Pets “at risk” from second-hand smoke

Professor Clare Knottenbelt said there was evidence that second hand smoke raised the risk of cancer in pets

A TOP scientist is warning pet owners of the dangers of smoking around their animals.

Professor Clare Knottenbelt, who specialises in animal medicine, said there was growing evidence which shows how damaging second-hand smoke is to the health of cats and dogs.

She will address a seminar on second-hand smoke being held by NHS Ayrshire & Arran on Wednesday 26 October.

Prof Knottenbelt said that studies have shown increased risk of lymphoma and oral cancer in cats, and an increased risk of lung, nasal and sinus cancer in dogs.

She said: “Currently I am writing a research paper looking at levels of nicotine in the fur of dogs which indicates they are as exposed to the same levels of nicotine as children in a household. This may be a useful way of indicating second-hand smoke exposure in a household in general.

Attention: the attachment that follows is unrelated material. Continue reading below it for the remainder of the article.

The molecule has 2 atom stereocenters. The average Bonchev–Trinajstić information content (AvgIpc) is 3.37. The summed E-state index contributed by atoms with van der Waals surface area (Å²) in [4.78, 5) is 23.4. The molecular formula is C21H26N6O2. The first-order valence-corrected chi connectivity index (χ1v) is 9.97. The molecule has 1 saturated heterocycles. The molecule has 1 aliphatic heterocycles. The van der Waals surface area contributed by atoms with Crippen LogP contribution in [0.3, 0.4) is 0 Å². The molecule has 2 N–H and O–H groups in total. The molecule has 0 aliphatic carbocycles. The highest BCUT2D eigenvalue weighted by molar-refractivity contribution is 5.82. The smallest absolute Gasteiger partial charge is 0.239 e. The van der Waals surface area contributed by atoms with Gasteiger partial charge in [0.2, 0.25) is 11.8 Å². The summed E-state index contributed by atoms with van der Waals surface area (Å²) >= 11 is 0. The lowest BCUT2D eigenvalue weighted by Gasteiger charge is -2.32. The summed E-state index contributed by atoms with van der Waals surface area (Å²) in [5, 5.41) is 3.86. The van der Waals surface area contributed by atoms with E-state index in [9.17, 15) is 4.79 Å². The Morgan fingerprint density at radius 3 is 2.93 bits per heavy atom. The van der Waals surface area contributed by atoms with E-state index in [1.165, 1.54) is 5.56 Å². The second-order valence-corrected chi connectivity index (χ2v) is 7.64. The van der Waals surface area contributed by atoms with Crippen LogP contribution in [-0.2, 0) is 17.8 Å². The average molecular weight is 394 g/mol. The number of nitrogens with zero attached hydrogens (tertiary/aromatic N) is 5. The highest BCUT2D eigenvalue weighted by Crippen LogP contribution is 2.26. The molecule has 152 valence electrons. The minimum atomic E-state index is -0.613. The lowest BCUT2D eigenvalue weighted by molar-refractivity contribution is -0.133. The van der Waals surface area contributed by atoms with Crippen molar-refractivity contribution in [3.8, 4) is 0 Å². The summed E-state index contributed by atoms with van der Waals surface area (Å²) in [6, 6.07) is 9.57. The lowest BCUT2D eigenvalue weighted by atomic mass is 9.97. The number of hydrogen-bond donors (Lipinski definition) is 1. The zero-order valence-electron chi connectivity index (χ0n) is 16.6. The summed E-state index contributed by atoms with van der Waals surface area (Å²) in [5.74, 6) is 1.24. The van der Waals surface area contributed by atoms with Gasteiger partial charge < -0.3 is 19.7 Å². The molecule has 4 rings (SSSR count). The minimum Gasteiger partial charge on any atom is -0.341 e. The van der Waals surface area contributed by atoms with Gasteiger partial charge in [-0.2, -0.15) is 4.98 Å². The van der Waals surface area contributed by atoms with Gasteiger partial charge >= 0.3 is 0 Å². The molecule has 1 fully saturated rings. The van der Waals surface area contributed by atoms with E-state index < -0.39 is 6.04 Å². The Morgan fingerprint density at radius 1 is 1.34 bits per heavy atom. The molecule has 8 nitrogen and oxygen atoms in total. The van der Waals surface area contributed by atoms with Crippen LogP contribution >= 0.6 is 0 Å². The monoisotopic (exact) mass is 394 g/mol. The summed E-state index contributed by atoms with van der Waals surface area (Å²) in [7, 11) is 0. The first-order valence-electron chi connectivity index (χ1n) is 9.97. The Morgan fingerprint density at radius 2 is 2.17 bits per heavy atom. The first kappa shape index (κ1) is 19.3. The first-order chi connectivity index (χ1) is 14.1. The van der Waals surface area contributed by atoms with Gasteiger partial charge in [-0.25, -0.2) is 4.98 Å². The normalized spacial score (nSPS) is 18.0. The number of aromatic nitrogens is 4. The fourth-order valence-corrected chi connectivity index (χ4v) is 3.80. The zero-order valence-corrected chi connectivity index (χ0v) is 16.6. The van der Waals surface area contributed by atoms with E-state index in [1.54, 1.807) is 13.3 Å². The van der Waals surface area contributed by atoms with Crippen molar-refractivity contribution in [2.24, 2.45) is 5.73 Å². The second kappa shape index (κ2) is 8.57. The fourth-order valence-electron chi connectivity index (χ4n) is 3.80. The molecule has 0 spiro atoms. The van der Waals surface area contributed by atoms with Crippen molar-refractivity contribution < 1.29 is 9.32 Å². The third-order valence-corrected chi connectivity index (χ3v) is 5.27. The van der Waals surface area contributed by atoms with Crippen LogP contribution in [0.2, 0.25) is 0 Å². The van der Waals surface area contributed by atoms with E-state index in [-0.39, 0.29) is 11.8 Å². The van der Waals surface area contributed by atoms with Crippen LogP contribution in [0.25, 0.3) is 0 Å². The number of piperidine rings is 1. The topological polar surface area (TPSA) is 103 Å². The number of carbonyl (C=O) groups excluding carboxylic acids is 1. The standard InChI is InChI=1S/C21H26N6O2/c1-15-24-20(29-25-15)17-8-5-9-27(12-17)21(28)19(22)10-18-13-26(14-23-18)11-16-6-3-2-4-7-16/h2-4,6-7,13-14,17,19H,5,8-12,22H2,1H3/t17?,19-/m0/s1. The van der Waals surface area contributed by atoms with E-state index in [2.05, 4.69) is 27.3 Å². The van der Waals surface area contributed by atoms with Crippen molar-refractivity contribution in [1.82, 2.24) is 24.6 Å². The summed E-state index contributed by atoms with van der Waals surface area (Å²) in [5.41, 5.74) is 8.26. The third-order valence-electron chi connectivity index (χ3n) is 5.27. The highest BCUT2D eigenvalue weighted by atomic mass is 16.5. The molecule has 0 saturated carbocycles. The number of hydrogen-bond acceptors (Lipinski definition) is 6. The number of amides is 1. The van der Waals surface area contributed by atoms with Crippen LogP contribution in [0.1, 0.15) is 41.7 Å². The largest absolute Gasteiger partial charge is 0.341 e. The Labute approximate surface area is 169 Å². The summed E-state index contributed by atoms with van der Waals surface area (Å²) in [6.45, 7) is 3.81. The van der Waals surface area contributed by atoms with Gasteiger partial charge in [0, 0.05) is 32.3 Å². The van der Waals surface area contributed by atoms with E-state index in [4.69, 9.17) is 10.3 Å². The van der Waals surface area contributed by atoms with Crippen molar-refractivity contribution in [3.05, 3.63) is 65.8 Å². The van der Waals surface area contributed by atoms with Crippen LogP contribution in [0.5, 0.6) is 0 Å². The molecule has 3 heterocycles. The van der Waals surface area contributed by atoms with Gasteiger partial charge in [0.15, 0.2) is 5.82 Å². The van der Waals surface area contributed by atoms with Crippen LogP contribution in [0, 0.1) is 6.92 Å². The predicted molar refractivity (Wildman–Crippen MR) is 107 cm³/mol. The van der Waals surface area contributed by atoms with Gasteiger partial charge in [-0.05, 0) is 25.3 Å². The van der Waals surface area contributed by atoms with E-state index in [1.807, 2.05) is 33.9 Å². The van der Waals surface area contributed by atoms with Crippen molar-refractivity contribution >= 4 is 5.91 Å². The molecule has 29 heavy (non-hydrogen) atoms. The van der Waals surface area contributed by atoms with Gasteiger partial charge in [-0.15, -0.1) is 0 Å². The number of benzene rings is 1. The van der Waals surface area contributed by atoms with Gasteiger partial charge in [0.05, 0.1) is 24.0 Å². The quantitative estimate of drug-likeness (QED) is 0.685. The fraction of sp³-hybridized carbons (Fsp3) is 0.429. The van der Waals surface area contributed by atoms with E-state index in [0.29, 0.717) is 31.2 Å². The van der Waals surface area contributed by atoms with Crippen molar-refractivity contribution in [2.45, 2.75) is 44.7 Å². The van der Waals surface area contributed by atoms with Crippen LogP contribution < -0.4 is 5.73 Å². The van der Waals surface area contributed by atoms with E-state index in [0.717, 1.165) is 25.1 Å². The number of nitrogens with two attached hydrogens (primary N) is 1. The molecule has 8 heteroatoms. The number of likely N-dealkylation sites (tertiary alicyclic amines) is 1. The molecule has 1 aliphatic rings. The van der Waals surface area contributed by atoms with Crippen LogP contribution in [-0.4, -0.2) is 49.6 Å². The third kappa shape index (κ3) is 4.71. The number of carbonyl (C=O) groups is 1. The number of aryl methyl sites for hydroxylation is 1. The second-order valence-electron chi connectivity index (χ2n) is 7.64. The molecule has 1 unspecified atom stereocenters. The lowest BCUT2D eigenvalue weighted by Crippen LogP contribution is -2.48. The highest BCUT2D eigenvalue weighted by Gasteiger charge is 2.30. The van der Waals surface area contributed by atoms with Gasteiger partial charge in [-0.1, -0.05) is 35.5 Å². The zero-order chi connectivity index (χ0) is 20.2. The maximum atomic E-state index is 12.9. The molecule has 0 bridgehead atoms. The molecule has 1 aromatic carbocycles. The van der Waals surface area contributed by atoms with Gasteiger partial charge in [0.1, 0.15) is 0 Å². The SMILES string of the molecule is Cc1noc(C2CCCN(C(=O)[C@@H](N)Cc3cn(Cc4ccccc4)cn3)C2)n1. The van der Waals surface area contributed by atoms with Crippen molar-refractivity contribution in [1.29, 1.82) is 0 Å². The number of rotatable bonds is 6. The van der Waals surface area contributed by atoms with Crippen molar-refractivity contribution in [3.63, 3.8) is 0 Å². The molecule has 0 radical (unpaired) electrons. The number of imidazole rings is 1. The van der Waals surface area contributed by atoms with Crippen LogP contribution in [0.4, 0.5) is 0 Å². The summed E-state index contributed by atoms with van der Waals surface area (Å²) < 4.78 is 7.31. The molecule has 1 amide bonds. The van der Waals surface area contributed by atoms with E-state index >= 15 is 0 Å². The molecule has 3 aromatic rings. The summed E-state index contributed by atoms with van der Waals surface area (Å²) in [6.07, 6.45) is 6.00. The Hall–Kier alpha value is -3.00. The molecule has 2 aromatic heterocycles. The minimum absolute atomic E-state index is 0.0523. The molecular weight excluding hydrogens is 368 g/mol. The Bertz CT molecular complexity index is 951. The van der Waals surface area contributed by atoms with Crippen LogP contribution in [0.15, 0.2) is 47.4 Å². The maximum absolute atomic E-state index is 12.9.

Give up

“While veterinary medicine is advancing all the time and we have the ability to treat some cancers in pets, it is expensive and provides no guarantees of long-term survival.

“The best way of avoiding damage to your pet’s health is to not smoke around them – or better still, to give up.”

Susan Downie, Health Promotion Officer from NHS Ayrshire & Arran, said: “Many animal lovers who are also smokers may not realise that their second-hand smoke will also be having an effect on their pets. We want to encourage as many smokers as possible to consider either smoking outside or making one room in their house the designated smoking room.

“By doing this and keeping smoke away from other people and pets in the house or car, smokers can ensure that their loved ones – including their pets, will not suffer from second-hand smoking related illnesses.”